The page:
But that same innocence threw my thoughts into disarray because it’s been so alien to me for so long. Call it a function of the world we live in and the hardships of the past few years, but a great many of the people in my pack are jaded, cynical, misanthropic and/or pessimistic about the future. Some, including me, are all of the above.

Lesson learned: be more like that girl before you really are as old as she thinks you are.


Text-based baking adventures

I'm just going to blame my lack of updates on the Republicans. And the Democrats, so as not to leave anybody out.

And this webcomic.

But I have been baking, and though I have been woefully unable to acquire any photographs of my efforts, I will attempt to placate all both of my readers who have been waiting, breath bated, for an update.

So I give you the text-only version of two of my most recent recipes: Cinnamon Roll Cookies and Kate's Phe-nom-nom-nom-enal Key Lime Pie.

Cinnamon Roll Cookies

Unlike most of my other recipes, I didn't deviate very much from the original (found here). The main thing I changed is, of course, the sugars. And some proportions here and there.

For the dough:  
2 ½ sticks (1 1/4 cups) unsalted butter, softened 
4 oz softened cream cheese 
2 tsp. vanilla extract
1 tsp. dry active yeast  
3/4 cup granulated sugar 
1/4 cup honey 

3 ¾ cups all-purpose flour  
½ tsp. salt 

For the filling:  
½ cup brown sugar  
2 tbsp. cinnamon

For the glaze:  
3 Tb. soymilk (because we didn't have dairy milk)
1 cup powdered sugar
dash cinnamon
1 tsp vanilla
The process:  
Mix 2 tsp. cool/room temperature vanilla extract with 1 tsp. of dry active yeast. You don't want it to be warm because we're not trying to activate the yeast. You just want that yeasty flavor that makes cinnamon rolls so yummy; you don't want these cookies to puff up like them.  

Cream the butter, cream cheese, vanilla with yeast, and granulated sugar until smooth. You can do it with an electric mixer for about 2 minutes or with a fork like me because you're a BAMF. Add the salt, then slowly add the flour. Mix until combined. You'll end up with a nice malleable dough. Dump it out onto a clean flat surface and press it into a flat disk. Wrap the dough well so it doesn't dry out and pop it in the fridge for at least 30 minutes.

Preheat the oven to 375*. Mix 1/2 cup brown sugar and 2 tbsp cinnamon together in a small bowl. Pull your dough out of the fridge and cut it in half. Leave one half in the fridge while you work with the other half. Flour a clean workspace (or a piece of wax paper) and roll the dough into an 8-by-18-inch rectangle (1/4 inch thick). Cut the dough in half. Sprinkle half the filling mixture over each half of the dough, leaving an inch bare along one of the long edges. Starting with the long edge covered by the mixture, carefully roll the dough toward the bare edge. Press the seam firmly. Repeat this process with the half of the dough you left in the fridge. You should end up with four logs of cookie.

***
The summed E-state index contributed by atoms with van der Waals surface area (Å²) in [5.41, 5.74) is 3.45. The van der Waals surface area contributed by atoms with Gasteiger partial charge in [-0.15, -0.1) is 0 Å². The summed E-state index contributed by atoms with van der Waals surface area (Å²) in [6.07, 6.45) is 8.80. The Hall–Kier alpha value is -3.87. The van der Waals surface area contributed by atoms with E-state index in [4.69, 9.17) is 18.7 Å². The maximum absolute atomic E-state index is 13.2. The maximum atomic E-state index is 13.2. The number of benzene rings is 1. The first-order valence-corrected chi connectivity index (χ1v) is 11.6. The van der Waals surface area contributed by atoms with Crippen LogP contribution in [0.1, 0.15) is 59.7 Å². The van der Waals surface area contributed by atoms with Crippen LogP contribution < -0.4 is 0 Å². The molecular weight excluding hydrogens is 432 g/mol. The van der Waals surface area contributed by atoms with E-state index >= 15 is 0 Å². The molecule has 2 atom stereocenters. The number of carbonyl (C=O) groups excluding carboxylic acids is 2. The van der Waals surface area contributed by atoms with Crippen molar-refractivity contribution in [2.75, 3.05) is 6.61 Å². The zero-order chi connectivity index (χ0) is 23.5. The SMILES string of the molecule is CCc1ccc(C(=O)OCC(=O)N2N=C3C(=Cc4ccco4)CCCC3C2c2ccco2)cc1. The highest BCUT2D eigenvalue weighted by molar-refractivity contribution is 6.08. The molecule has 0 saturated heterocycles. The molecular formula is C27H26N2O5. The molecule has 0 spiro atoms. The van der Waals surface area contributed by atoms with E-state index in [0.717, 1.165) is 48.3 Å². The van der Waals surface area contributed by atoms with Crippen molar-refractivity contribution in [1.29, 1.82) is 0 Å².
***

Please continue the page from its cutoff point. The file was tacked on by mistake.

These will, if wrapped well, keep in the fridge for days or in the freezer for weeks. But why would you do that?

Cut the roll into half-inch slices and gently place the slices on a cookie sheet lined with parchment paper (or greased with butter; not Pam). Bake for 10-12 minutes, depending on your oven.

While these are baking, whisk the powdered sugar, (soy)milk, vanilla and cinnamon together in a small bowl. Once your cookies are completely cool, dip the top of each cookie into the glaze and place them on a rack to set.

Kate's Phe-nom-nom-nom-enal Key Lime Pie

This recipe is a bit more original than the previous, and several times simpler.

For the crust:
1 inner sleeve of (cinnamon) graham crackers (about 1.5-2 cups)
1 stick (1/2 cup) butter
1/8 cup water
some vanilla
some cinnamon

For the filling:
2 cans sweetened condensed milk
1 cup lime juice
zest and juice of one lime
1/2 cup sour cream
some vanilla

Make the crust! First, crush the graham crackers. The quickest way is to crush them in a food processor, but the fun way is to toss them into a gallon-size plastic bag and go to town on them with a rolling pin until they're ground to a coarse powder. Melt the butter and mix it with the crushed graham crackers in a bowl. Toss in the water, vanilla and cinnamon and stir until the crust is sticky but not difficult to stir. If 1.5 cups of grahams makes the crust too wet, add more grahams a half-cracker at a time. If the crust gets too crumbly and won't stick to itself, add a slash of water. Stir well. Press the crust into a well-greased 9-inch round pie dish. It won't be perfect; that's kind of the point.

Next, make the filling. Zest the lime, then cut it in half. Chuck the condensed milk, sour cream, lime juice, zest and vanilla into a bowl. Squeeze the zested lime into the bowl; it's okay if a bit of pulp gets in there. Gives it character. Stir until well-blended and smooth. Pour that limey b*stard into the prepared pie dish and bake for 7-10 minutes or until small pinhole bubbles pop on the surface of the pie. Do not brown the crust. Let the pie cool for 20-30 minutes before placing it in the fridge to chill for another 2-3 hours. Serve this piece of heaven with freshly whipped cream. Nom nom nom nom.